Gaypak yields to rising debt
Gayndah business forced to privatise after dwindling members
GAYNDAH Packers Co-operative Association (Gaypak) was forced to privatise this week due to mounting debt and dwindling grower members.
The new company, led by three former co-operative members, was back in operation yesterday packing lemons and limes, with a “more efficient and more streamlined” vision.
“We are open for business,” new co-owner and former Gaypak boss Ian Shepherd said.
DWINDLING membership in the Gayndah Packers Co-operative (Gaypak) has forced the business to privatise this week.
The wind-up of the 41-year-old co-operative came after the number of grower members declined from 50 in 2011 to “about seven” this year, amid dissatisfaction with its “traditional business structure”.
Former Gaypak chairman and new co-owner Ian Shepherd described the move as a fresh start with new opportunities.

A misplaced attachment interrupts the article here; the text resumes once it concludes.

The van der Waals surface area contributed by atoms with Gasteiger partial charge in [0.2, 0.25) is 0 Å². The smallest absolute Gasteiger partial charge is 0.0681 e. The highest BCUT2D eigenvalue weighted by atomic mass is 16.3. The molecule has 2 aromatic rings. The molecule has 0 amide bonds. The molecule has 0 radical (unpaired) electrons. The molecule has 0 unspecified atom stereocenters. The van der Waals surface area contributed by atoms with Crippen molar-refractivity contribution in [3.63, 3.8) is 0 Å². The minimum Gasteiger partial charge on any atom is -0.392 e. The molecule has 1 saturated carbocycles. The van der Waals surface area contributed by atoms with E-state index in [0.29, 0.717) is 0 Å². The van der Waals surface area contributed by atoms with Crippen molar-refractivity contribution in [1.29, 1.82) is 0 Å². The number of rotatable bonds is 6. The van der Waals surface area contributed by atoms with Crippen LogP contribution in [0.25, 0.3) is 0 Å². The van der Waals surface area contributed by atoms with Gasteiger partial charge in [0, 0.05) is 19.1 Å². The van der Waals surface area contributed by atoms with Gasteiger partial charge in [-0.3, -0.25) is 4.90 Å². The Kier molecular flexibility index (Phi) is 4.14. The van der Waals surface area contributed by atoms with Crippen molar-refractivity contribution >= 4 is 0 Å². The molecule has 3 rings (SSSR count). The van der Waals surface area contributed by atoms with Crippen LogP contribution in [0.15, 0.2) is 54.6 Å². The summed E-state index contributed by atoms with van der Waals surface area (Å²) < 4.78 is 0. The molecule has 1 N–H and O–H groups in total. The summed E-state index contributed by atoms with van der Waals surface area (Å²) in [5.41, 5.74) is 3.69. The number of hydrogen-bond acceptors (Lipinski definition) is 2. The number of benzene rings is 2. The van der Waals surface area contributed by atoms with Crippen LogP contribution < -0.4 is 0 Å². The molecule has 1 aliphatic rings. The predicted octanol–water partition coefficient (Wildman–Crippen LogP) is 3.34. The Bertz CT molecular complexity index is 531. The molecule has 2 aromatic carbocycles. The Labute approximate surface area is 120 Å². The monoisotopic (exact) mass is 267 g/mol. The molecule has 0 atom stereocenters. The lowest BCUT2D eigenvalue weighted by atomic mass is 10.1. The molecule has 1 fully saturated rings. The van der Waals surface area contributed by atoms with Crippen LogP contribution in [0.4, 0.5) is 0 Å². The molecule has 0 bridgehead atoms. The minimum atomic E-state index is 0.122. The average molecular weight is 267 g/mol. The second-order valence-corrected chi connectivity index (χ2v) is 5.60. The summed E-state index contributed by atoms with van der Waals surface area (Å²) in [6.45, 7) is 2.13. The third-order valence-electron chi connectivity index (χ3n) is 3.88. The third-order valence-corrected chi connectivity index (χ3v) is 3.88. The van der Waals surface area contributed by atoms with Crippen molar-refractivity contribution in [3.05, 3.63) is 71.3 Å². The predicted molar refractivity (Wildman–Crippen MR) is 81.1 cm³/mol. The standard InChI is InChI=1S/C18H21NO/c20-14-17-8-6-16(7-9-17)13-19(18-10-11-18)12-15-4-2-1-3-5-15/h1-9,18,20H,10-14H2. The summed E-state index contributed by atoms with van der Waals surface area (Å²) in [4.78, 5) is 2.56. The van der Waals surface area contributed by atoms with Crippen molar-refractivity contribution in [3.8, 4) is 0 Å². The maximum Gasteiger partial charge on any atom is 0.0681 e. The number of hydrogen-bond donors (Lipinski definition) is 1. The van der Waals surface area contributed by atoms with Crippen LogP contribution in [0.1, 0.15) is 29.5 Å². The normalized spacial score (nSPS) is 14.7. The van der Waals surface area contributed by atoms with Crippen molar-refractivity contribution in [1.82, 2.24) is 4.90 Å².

“The new owners are working closely with their staff to determine their new roles in a smaller, leaner business structure,” Mr Shepherd said.
“They (owners) anticipate a similar number of seasonal staff as past years, and are expecting 2015 to be a larger crop this year.”
Former co-operative employees were interviewed for positions on Tuesday, and the packing shed was in operation again yesterday.
The new company, Gayndah Packers Ltd, had inherited a volume of citrus similar to 15 years ago, and packing contracts with growers would be pursued “without the past restrictions of co-operative membership structure and rules”.
Mr Shepherd said past members had left to cut costs after several tough seasons, leaving a growing debt for continuing members – a debt that would be impossible to sustain.
“In order to refinance the business, structure needed to change and private ownership was the only option available,” he said.